symptoms based on current versus lifetime diagnosis of Differences were also apparent among patient groups
PTSD in the SZP and PTSD groups. For the PTSD with regard to depression, PTSD, and positive and negative
group, a MANOVA was used to compare participants symptoms of psychosis. When symptoms of depression
with lifetime diagnoses, current diagnoses, and controls were examined using the CDS, results indicated that the
on each of the cognitive domains. For the cognitive SZ group had the lowest overall severity of depressive
domains MANOVAs indicated that there were no differ- symptoms, followed by the PTSD only group and the
ences among the groups. When MANCOVAs were comorbid SZP group who exhibited the greatest severity
conducted using symptom measures as covariates, the of depressive symptoms. A greater severity of depressive
working memory domain, F(5, 39) = 3.09, p < .05, visual symptoms for the PTSD than the SZ group is surprising
learning/memory, F(5, 39) = 3.53, p < .01, and executive when one considers that individuals with schizophrenia
function domains, F(5, 39) = 4.12, p < .01, were all signi- are at increased risk for depression. Such differences
ficant. Inspection of the adjusted means on these three may indicate that the affective disturbance associated
domains do not follow a consistent pattern of impairment, with PTSD is greater than that of SZ and more strongly
such that the lifetime PTSD group exhibited the poorest related to clinically significant mood disturbance.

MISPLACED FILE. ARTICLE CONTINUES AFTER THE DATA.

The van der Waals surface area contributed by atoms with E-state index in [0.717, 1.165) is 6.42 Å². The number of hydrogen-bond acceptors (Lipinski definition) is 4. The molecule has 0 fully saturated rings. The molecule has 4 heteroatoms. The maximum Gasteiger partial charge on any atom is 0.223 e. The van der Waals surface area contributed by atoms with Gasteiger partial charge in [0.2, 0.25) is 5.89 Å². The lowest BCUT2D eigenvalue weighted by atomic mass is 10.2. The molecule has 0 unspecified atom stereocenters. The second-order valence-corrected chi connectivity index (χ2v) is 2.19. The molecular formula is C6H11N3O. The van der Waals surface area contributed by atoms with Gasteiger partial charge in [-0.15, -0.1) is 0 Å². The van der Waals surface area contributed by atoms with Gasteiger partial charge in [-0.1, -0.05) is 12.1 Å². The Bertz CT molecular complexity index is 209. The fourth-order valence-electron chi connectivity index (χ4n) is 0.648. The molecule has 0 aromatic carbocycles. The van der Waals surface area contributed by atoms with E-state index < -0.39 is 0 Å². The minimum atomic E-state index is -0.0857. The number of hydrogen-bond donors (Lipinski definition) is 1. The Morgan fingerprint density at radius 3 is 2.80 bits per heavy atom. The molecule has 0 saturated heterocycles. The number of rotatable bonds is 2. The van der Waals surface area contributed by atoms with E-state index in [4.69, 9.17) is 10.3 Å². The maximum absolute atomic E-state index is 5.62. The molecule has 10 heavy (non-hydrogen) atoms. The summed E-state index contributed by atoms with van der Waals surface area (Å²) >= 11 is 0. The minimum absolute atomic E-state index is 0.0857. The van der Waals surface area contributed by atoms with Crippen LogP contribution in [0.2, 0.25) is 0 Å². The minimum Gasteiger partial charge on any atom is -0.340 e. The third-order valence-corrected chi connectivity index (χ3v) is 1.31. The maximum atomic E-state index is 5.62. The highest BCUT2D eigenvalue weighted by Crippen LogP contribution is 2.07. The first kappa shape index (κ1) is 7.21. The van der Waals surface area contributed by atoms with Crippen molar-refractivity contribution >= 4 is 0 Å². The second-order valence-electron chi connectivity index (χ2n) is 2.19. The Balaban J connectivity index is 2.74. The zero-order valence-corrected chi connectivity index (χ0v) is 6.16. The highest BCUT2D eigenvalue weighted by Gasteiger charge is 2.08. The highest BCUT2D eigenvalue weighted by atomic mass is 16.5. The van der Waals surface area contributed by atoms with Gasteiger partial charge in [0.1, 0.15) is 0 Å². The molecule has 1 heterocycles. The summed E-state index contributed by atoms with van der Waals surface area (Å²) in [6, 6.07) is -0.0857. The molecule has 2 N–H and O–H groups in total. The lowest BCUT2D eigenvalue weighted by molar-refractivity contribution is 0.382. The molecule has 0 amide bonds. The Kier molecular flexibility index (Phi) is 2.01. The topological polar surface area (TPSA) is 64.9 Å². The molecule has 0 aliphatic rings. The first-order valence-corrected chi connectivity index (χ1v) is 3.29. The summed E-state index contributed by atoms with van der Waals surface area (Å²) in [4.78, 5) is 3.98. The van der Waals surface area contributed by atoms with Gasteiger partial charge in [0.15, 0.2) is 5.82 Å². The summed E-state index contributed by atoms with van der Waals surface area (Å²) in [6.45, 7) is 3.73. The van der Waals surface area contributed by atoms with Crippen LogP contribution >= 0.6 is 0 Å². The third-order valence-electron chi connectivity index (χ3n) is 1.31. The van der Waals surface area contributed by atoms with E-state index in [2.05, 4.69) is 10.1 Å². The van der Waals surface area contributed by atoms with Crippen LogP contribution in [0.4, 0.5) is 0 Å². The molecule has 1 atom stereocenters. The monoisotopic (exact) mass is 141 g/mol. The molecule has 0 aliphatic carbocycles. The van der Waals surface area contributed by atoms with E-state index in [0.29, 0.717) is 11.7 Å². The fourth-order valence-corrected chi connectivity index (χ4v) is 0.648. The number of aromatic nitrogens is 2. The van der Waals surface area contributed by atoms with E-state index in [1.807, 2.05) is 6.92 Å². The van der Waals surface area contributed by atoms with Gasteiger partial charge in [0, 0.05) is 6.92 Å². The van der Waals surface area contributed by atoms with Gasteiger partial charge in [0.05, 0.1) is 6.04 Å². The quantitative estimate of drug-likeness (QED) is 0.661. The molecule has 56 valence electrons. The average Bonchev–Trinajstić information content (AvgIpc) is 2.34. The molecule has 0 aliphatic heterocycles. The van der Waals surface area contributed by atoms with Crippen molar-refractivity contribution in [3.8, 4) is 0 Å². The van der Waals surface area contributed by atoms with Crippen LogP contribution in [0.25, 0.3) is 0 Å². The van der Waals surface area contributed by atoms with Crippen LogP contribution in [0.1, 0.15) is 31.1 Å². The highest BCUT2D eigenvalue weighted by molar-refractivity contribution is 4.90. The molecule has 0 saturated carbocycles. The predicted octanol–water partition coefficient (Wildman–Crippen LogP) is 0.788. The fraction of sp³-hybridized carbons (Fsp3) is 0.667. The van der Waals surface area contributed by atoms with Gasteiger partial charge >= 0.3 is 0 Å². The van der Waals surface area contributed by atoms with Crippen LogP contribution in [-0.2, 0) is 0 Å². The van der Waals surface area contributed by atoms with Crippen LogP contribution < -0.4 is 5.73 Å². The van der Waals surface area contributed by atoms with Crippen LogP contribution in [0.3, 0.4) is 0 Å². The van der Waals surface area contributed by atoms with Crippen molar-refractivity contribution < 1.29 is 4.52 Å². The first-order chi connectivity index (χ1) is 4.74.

performance on the working memory domain, the control Furthermore, this affective disturbance appears to be
group performed most poorly on the visual learning/ compounded in individuals with schizophrenia and
memory, and the current PTSD group performed the comorbid PTSD who displayed the highest level of
most poorly on the executive function domain. depressive symptoms. These findings are consistent with
When comparable MANOVAs and MANCOVAs previous studies and may explain why a history of
were performed to examine differences among those in trauma and comorbid PTSD diagnosis has been found
the SZP group who had lifetime or current diagnoses of to be associated with suicidality in individuals with
PTSD, all of the differences between the current and lifetime schizophrenia (Read & Ross, 2003).
diagnosis groups were not significant (all ps > .05). Findings regarding the severity of PTSD symptoms
were also consistent with the hypothesis. Specifically,
when PTSD symptoms on the PCL were compared
DISCUSSION among groups, results indicated that the SZ group had
the lowest severity of PTSD symptoms, followed by the
The purpose of the current study was to evaluate the PTSD only patients, and then the SZP patients. Analyses
impact of PTSD in individuals with schizophrenia on examining differences in SAPS total positive symptom
both psychiatric and neurocognitive symptoms. It was scores were also consistent with prior studies in that the
expected that comorbid PTSD in individuals with schiz- SZP group exhibited a greater severity of psychotic
ophrenia would be associated with increased positive symptoms than patients with SZ alone (Read et al.,
and general psychiatric symptoms, decreased negative 2005; Ross et al., 1994). When individual SAPS sub-
symptoms, and increased neurocognitive impairment. domains were examined, results indicated that the SZP